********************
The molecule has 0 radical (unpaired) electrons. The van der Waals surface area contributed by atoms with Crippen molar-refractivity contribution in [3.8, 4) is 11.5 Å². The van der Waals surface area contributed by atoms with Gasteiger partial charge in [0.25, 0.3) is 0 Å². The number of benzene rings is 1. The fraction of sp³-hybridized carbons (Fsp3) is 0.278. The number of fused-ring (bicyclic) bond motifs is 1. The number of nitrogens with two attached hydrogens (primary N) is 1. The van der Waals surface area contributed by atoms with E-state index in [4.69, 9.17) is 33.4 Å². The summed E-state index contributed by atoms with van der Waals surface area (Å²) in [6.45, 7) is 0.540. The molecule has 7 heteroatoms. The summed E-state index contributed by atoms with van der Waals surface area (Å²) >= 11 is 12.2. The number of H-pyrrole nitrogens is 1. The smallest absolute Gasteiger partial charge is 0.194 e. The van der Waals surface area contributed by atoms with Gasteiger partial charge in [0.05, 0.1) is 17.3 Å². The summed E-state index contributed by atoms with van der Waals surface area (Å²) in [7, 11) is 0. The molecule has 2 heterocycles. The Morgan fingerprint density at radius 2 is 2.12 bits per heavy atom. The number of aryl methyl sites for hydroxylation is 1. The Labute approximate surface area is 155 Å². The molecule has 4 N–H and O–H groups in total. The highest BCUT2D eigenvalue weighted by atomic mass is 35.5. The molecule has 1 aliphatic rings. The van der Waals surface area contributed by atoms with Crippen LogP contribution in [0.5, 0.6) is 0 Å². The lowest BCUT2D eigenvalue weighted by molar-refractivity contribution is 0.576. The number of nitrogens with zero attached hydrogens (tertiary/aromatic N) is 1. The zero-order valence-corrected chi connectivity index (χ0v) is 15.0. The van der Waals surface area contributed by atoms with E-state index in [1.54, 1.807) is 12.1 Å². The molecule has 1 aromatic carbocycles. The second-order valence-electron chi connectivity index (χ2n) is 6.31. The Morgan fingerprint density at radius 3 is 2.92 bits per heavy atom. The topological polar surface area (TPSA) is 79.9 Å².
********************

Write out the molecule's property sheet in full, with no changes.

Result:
The molecule has 0 radical (unpaired) electrons. The van der Waals surface area contributed by atoms with Crippen molar-refractivity contribution in [3.8, 4) is 11.5 Å². The van der Waals surface area contributed by atoms with Gasteiger partial charge in [0.25, 0.3) is 0 Å². The number of benzene rings is 1. The fraction of sp³-hybridized carbons (Fsp3) is 0.278. The number of fused-ring (bicyclic) bond motifs is 1. The number of nitrogens with two attached hydrogens (primary N) is 1. The van der Waals surface area contributed by atoms with E-state index in [4.69, 9.17) is 33.4 Å². The summed E-state index contributed by atoms with van der Waals surface area (Å²) in [6.45, 7) is 0.540. The molecule has 7 heteroatoms. The summed E-state index contributed by atoms with van der Waals surface area (Å²) >= 11 is 12.2. The number of H-pyrrole nitrogens is 1. The smallest absolute Gasteiger partial charge is 0.194 e. The van der Waals surface area contributed by atoms with Gasteiger partial charge in [0.05, 0.1) is 17.3 Å². The summed E-state index contributed by atoms with van der Waals surface area (Å²) in [7, 11) is 0. The molecule has 2 heterocycles. The Morgan fingerprint density at radius 2 is 2.12 bits per heavy atom. The number of aryl methyl sites for hydroxylation is 1. The Labute approximate surface area is 155 Å². The molecule has 4 N–H and O–H groups in total. The highest BCUT2D eigenvalue weighted by atomic mass is 35.5. The molecule has 1 aliphatic rings. The van der Waals surface area contributed by atoms with Crippen LogP contribution in [0.5, 0.6) is 0 Å². The lowest BCUT2D eigenvalue weighted by molar-refractivity contribution is 0.576. The number of nitrogens with zero attached hydrogens (tertiary/aromatic N) is 1. The zero-order valence-corrected chi connectivity index (χ0v) is 15.0. The van der Waals surface area contributed by atoms with E-state index in [1.54, 1.807) is 12.1 Å². The molecule has 1 aromatic carbocycles. The second-order valence-electron chi connectivity index (χ2n) is 6.31. The Morgan fingerprint density at radius 3 is 2.92 bits per heavy atom. The topological polar surface area (TPSA) is 79.9 Å².